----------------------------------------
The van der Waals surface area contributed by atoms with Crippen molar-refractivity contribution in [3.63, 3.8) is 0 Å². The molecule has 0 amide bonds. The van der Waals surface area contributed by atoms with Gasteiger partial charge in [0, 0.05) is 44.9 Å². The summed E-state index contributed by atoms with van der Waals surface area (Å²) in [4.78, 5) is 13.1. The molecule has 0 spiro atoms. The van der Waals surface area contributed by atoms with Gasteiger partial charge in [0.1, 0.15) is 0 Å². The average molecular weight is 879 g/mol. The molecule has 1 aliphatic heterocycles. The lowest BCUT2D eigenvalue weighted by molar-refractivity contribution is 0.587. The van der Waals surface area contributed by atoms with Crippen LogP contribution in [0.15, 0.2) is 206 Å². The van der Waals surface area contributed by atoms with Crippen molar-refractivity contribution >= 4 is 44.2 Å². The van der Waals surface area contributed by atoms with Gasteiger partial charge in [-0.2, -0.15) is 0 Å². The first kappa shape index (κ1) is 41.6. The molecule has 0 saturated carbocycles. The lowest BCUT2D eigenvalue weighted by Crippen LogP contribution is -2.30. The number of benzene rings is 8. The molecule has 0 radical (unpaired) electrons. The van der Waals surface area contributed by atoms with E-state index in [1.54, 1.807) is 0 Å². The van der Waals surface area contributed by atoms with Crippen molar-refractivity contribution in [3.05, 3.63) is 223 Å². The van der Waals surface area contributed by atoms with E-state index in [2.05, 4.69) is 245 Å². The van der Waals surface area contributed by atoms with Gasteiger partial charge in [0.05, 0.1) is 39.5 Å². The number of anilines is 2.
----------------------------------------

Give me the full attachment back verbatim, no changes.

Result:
The van der Waals surface area contributed by atoms with Crippen molar-refractivity contribution in [3.63, 3.8) is 0 Å². The molecule has 0 amide bonds. The van der Waals surface area contributed by atoms with Gasteiger partial charge in [0, 0.05) is 44.9 Å². The summed E-state index contributed by atoms with van der Waals surface area (Å²) in [4.78, 5) is 13.1. The molecule has 0 spiro atoms. The van der Waals surface area contributed by atoms with Gasteiger partial charge in [0.1, 0.15) is 0 Å². The average molecular weight is 879 g/mol. The molecule has 1 aliphatic heterocycles. The lowest BCUT2D eigenvalue weighted by molar-refractivity contribution is 0.587. The van der Waals surface area contributed by atoms with Crippen LogP contribution in [0.15, 0.2) is 206 Å². The van der Waals surface area contributed by atoms with Crippen molar-refractivity contribution >= 4 is 44.2 Å². The van der Waals surface area contributed by atoms with Gasteiger partial charge in [-0.2, -0.15) is 0 Å². The first kappa shape index (κ1) is 41.6. The molecule has 0 saturated carbocycles. The lowest BCUT2D eigenvalue weighted by Crippen LogP contribution is -2.30. The number of benzene rings is 8. The molecule has 0 radical (unpaired) electrons. The van der Waals surface area contributed by atoms with E-state index in [1.54, 1.807) is 0 Å². The van der Waals surface area contributed by atoms with Crippen molar-refractivity contribution in [3.05, 3.63) is 223 Å². The van der Waals surface area contributed by atoms with E-state index in [2.05, 4.69) is 245 Å². The van der Waals surface area contributed by atoms with Gasteiger partial charge in [0.05, 0.1) is 39.5 Å². The number of anilines is 2.